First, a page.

Archive for the ‘Portfolio’ Category

A fellow Kent State journalism student, Marissa Ring, just completed an independent study this summer focusing on public relations internships, which are a requirement in our PR sequence. One result of her research was a list of FAQs that I found particularly helpful to PR interns at Kent State and elsewhere. She interviewed a number of interns in order to provide insightful answers to the questions, and I asked her for permission to post them on my blog to further all of your future internship hunts and experiences. Note: I left out a few questions/answers that were only relevant to Kent State students.

My internship coordinator at Kent, Michele Ewing, has also written on the subject from both the intern and supervisor perspectives. If you have  additional tips, please share! I would love to hear stories about good and bad internships from both the interns as well as their supervisors.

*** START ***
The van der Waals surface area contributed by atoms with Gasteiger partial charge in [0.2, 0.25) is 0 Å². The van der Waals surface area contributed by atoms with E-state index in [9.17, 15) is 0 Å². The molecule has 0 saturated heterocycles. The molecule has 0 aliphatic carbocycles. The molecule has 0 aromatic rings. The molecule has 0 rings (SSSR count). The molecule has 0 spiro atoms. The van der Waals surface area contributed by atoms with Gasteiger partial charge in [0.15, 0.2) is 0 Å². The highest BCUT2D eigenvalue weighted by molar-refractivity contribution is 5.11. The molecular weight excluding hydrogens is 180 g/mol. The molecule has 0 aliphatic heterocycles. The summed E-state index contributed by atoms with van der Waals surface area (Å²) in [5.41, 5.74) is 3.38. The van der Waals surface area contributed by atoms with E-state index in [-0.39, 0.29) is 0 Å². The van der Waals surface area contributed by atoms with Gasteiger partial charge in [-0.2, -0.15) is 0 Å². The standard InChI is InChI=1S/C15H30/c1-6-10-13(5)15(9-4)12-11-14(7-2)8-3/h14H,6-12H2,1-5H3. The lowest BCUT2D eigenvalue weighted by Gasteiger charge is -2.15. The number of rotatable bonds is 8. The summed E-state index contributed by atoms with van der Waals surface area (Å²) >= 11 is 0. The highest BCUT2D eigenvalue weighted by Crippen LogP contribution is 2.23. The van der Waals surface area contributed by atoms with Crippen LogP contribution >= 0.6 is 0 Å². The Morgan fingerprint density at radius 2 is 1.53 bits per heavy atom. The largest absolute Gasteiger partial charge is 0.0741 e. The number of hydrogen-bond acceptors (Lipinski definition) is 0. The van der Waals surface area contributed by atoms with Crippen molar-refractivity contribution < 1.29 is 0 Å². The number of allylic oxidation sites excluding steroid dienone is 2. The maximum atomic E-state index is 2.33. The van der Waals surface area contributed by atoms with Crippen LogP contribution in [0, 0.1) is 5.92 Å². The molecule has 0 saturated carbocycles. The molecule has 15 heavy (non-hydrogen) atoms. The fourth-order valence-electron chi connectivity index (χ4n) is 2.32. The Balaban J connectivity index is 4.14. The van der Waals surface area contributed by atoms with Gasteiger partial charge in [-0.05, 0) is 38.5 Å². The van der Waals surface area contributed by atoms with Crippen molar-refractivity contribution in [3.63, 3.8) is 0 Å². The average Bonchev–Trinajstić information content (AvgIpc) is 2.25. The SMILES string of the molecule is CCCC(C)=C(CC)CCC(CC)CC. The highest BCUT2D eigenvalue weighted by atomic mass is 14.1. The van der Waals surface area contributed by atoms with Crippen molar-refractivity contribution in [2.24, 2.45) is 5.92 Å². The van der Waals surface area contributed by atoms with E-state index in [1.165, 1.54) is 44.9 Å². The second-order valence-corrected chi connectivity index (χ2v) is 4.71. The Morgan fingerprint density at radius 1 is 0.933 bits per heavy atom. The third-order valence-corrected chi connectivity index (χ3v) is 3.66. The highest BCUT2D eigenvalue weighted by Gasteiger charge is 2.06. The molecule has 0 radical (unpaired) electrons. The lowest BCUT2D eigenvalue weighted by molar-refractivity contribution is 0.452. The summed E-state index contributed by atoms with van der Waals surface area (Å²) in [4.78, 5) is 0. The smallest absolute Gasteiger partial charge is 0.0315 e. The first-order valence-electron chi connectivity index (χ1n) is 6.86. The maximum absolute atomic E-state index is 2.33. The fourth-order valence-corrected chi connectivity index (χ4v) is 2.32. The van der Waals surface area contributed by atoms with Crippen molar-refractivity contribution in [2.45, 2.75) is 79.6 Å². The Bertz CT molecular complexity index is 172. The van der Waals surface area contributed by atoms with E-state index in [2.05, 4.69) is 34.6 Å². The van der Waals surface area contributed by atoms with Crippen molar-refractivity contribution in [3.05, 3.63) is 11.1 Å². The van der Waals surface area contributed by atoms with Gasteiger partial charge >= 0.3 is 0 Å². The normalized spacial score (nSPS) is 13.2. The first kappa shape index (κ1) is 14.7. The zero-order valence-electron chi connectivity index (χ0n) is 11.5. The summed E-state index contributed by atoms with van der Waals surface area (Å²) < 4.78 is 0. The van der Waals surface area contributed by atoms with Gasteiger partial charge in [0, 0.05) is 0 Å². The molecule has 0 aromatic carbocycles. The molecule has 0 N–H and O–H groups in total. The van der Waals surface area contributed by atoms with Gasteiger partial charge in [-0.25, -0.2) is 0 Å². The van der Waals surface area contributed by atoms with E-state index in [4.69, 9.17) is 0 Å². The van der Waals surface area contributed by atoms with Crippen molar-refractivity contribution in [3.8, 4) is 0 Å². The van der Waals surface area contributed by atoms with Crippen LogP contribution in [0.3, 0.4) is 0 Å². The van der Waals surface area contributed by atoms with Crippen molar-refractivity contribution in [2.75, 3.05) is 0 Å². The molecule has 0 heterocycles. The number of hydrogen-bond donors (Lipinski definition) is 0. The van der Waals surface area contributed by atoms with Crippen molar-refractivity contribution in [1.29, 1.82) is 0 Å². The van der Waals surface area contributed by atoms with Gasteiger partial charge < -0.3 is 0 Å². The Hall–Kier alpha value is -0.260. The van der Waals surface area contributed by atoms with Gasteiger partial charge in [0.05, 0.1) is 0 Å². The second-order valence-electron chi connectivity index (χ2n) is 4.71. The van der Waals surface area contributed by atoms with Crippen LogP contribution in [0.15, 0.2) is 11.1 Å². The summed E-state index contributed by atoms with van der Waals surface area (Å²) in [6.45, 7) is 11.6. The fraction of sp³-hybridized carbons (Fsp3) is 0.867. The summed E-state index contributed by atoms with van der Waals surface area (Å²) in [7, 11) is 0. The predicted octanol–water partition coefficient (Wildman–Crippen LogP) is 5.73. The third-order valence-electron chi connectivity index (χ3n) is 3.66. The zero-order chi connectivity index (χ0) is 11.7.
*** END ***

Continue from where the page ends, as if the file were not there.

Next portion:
Frequently Asked Questions for Public Relations Internships

Compiled by Marissa Ring, Kent State Journalism Student

  • What should I keep in mind during my internship?

    As you begin your internship, you may feel overwhelmed by projects and deadlines.  There are a few helpful hints to keep in mind. Remember that your internship is an extended interview process that will affect your future in the job market.  The professionals you come in contact with during your internship may be a good reference after graduation. This is especially important, as an increasing number of employers require on-the-job experience for potential hires. Also, if your employer is impressed, they may offer you a job. This is also a great time to be collecting samples for your portfolio so make all of your work count.

  • How can I make a good impression on my employers and succeed in a professional work environment?